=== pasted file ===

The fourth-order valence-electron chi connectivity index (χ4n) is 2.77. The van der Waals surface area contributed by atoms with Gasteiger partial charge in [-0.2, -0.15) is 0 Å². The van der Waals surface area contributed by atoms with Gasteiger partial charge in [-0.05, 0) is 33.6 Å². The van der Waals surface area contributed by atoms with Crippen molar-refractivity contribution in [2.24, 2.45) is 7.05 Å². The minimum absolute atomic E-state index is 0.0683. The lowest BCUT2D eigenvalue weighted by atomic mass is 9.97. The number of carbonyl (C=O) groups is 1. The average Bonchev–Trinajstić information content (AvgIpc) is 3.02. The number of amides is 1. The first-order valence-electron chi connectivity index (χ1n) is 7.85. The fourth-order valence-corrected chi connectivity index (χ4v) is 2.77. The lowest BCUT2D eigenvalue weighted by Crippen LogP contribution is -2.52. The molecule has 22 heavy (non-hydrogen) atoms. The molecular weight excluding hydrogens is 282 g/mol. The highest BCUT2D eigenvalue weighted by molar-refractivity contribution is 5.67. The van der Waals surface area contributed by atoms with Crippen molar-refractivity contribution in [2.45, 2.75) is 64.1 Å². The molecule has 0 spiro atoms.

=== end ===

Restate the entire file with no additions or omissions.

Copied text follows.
The fourth-order valence-electron chi connectivity index (χ4n) is 2.77. The van der Waals surface area contributed by atoms with Gasteiger partial charge in [-0.2, -0.15) is 0 Å². The van der Waals surface area contributed by atoms with Gasteiger partial charge in [-0.05, 0) is 33.6 Å². The van der Waals surface area contributed by atoms with Crippen molar-refractivity contribution in [2.24, 2.45) is 7.05 Å². The minimum absolute atomic E-state index is 0.0683. The lowest BCUT2D eigenvalue weighted by atomic mass is 9.97. The number of carbonyl (C=O) groups is 1. The average Bonchev–Trinajstić information content (AvgIpc) is 3.02. The number of amides is 1. The first-order valence-electron chi connectivity index (χ1n) is 7.85. The fourth-order valence-corrected chi connectivity index (χ4v) is 2.77. The lowest BCUT2D eigenvalue weighted by Crippen LogP contribution is -2.52. The molecule has 22 heavy (non-hydrogen) atoms. The molecular weight excluding hydrogens is 282 g/mol. The highest BCUT2D eigenvalue weighted by molar-refractivity contribution is 5.67. The van der Waals surface area contributed by atoms with Crippen molar-refractivity contribution in [2.45, 2.75) is 64.1 Å². The molecule has 0 spiro atoms.